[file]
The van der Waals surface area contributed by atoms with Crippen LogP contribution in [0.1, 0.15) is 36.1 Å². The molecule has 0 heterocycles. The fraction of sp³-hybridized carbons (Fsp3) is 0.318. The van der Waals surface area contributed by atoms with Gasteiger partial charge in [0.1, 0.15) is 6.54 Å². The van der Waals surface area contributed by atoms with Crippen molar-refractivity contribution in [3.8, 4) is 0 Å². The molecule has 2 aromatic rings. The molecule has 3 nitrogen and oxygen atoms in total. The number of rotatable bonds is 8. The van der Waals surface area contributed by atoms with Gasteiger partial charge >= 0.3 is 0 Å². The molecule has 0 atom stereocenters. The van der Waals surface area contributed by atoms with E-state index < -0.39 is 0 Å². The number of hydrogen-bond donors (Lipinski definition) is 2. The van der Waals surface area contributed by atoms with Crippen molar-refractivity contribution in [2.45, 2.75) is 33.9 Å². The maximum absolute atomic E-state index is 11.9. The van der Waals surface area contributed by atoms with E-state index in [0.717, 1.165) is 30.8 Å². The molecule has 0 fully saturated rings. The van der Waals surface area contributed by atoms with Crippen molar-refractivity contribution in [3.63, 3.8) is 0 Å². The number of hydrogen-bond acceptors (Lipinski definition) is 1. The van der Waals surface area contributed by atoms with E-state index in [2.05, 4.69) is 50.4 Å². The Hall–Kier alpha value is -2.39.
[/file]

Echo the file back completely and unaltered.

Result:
The van der Waals surface area contributed by atoms with Crippen LogP contribution in [0.1, 0.15) is 36.1 Å². The molecule has 0 heterocycles. The fraction of sp³-hybridized carbons (Fsp3) is 0.318. The van der Waals surface area contributed by atoms with Gasteiger partial charge in [0.1, 0.15) is 6.54 Å². The van der Waals surface area contributed by atoms with Crippen molar-refractivity contribution in [3.8, 4) is 0 Å². The molecule has 2 aromatic rings. The molecule has 3 nitrogen and oxygen atoms in total. The number of rotatable bonds is 8. The van der Waals surface area contributed by atoms with Gasteiger partial charge >= 0.3 is 0 Å². The molecule has 0 atom stereocenters. The van der Waals surface area contributed by atoms with E-state index < -0.39 is 0 Å². The number of hydrogen-bond donors (Lipinski definition) is 2. The van der Waals surface area contributed by atoms with Crippen molar-refractivity contribution in [2.45, 2.75) is 33.9 Å². The maximum absolute atomic E-state index is 11.9. The van der Waals surface area contributed by atoms with E-state index in [0.717, 1.165) is 30.8 Å². The molecule has 0 fully saturated rings. The van der Waals surface area contributed by atoms with Crippen molar-refractivity contribution in [3.63, 3.8) is 0 Å². The number of hydrogen-bond acceptors (Lipinski definition) is 1. The van der Waals surface area contributed by atoms with E-state index in [2.05, 4.69) is 50.4 Å². The Hall–Kier alpha value is -2.39.